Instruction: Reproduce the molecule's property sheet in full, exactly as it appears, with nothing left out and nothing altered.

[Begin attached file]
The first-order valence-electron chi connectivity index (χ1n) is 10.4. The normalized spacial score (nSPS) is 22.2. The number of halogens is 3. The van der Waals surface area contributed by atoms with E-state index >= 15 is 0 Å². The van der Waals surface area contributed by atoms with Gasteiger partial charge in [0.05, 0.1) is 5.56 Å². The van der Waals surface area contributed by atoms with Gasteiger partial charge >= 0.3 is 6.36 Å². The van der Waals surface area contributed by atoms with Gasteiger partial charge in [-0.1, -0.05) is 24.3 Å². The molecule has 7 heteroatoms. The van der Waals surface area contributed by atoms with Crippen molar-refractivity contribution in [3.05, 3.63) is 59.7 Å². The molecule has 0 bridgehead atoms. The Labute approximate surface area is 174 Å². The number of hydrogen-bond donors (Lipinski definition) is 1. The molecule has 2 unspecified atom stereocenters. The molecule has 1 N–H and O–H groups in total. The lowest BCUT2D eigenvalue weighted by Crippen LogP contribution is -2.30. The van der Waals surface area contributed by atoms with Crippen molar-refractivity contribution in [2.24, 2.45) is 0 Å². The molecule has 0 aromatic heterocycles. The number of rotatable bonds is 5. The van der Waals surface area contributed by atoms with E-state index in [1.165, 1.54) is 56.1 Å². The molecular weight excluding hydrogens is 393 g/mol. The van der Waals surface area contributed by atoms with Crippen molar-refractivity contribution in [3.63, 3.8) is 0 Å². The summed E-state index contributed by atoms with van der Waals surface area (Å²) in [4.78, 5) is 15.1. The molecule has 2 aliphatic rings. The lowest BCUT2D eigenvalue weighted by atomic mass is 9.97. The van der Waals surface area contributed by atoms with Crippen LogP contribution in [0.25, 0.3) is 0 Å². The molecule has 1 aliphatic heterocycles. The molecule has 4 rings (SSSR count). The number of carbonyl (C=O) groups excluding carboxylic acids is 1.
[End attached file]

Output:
The first-order valence-electron chi connectivity index (χ1n) is 10.4. The normalized spacial score (nSPS) is 22.2. The number of halogens is 3. The van der Waals surface area contributed by atoms with E-state index >= 15 is 0 Å². The van der Waals surface area contributed by atoms with Gasteiger partial charge in [0.05, 0.1) is 5.56 Å². The van der Waals surface area contributed by atoms with Gasteiger partial charge >= 0.3 is 6.36 Å². The van der Waals surface area contributed by atoms with Gasteiger partial charge in [-0.1, -0.05) is 24.3 Å². The molecule has 7 heteroatoms. The van der Waals surface area contributed by atoms with Crippen molar-refractivity contribution in [3.05, 3.63) is 59.7 Å². The molecule has 0 bridgehead atoms. The Labute approximate surface area is 174 Å². The number of hydrogen-bond donors (Lipinski definition) is 1. The molecule has 2 unspecified atom stereocenters. The molecule has 1 N–H and O–H groups in total. The lowest BCUT2D eigenvalue weighted by Crippen LogP contribution is -2.30. The van der Waals surface area contributed by atoms with Crippen molar-refractivity contribution in [2.24, 2.45) is 0 Å². The molecule has 0 aromatic heterocycles. The number of rotatable bonds is 5. The van der Waals surface area contributed by atoms with E-state index in [1.165, 1.54) is 56.1 Å². The molecular weight excluding hydrogens is 393 g/mol. The van der Waals surface area contributed by atoms with Crippen molar-refractivity contribution in [3.63, 3.8) is 0 Å². The summed E-state index contributed by atoms with van der Waals surface area (Å²) in [4.78, 5) is 15.1. The molecule has 2 aliphatic rings. The lowest BCUT2D eigenvalue weighted by atomic mass is 9.97. The van der Waals surface area contributed by atoms with Crippen LogP contribution in [0.25, 0.3) is 0 Å². The molecule has 1 aliphatic heterocycles. The molecule has 4 rings (SSSR count). The number of carbonyl (C=O) groups excluding carboxylic acids is 1.